5 Lessons Learned From Writing Over 300,000 Lines of Infrastructure Code

A concise masterclass on how to write infrastructure code

This October, I gave a talk at HashiConf 2018 where I shared 5 key lessons we learned at Gruntwork while creating and maintaining a library of over 300,000 lines of infrastructure code that’s used in production by hundreds of companies. In this blog post, I’ll share with you the video and slides from the talk, as well as a condensed, written version of the 5 key lessons.

Video and slides

Intro: DevOps is in the stone ages

Although the industry is full of cutting-edge buzzwords—Kubernetes, microservices, service meshes, immutable infrastructure, big data, data lakes, etc—the reality is that when you’re knee deep in building infrastructure, it doesn’t feel cutting edge.

To me, DevOps feels more like this:

#thisisdevops
#thisisdevops
#thisisdevops
(your company’s CI/CD pipeline) #thisisdevops

Building production-grade infrastructure is hard. And stressful. And time consuming. Very time consuming.

Here’s roughly how long you should expect your next infrastructure project to take, based on empirical data we’ve gathered while working with hundreds of different companies:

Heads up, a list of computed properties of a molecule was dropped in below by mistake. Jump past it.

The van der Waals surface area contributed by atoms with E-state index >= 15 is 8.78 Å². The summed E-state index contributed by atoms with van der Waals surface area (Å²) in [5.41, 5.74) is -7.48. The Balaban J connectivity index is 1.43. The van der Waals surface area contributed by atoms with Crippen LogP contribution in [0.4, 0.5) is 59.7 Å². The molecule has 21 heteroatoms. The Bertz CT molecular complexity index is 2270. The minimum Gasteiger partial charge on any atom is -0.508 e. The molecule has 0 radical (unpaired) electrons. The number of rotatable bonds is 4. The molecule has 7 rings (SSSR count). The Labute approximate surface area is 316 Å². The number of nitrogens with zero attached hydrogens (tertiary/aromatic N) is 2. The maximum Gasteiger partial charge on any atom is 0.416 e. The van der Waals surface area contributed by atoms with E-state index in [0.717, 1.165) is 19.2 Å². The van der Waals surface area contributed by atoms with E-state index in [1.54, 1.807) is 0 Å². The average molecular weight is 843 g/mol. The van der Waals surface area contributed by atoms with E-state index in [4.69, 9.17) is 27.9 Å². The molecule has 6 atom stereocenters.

Lesson 1: The Production-Grade Infrastructure Checklist

DevOps projects always take way longer than you expect. Always. Why is that?

Well, the first reason is Yak Shaving, as perfectly illustrated in this clip from Malcolm in the Middle:

The second reason is that building production-grade infrastructure (as in, the type of infrastructure you’d bet your company on) involves a thousand little details. The vast majority of developers don’t know what those details are, so when you’re estimating a project, you usually forget about number of critical—and time consuming—details.

To avoid this issue, every time you go to work on a new piece of infrastructure, go through the following checklist:

Not every single piece of infrastructure needs every single item on the list, but you should consciously and explicitly document which items you’ve implemented, which ones you’ve decided to skip, and why.

Lesson 2: the toolset

As of 2018, here are the primary tools we use at Gruntwork to build and manage infrastructure:

  1. Terraform: We use Terraform to provision all the basic infrastructure, including networking, load balancers, databases, users, permissions, and all of our servers.
  2. Packer: We use Packer to define and build the virtual machine images we run on top of our servers.
  3. Docker: Some of our servers form clusters where we run applications as Docker containers. The main Docker cluster tools we use are Kubernetes, ECS, and Fargate.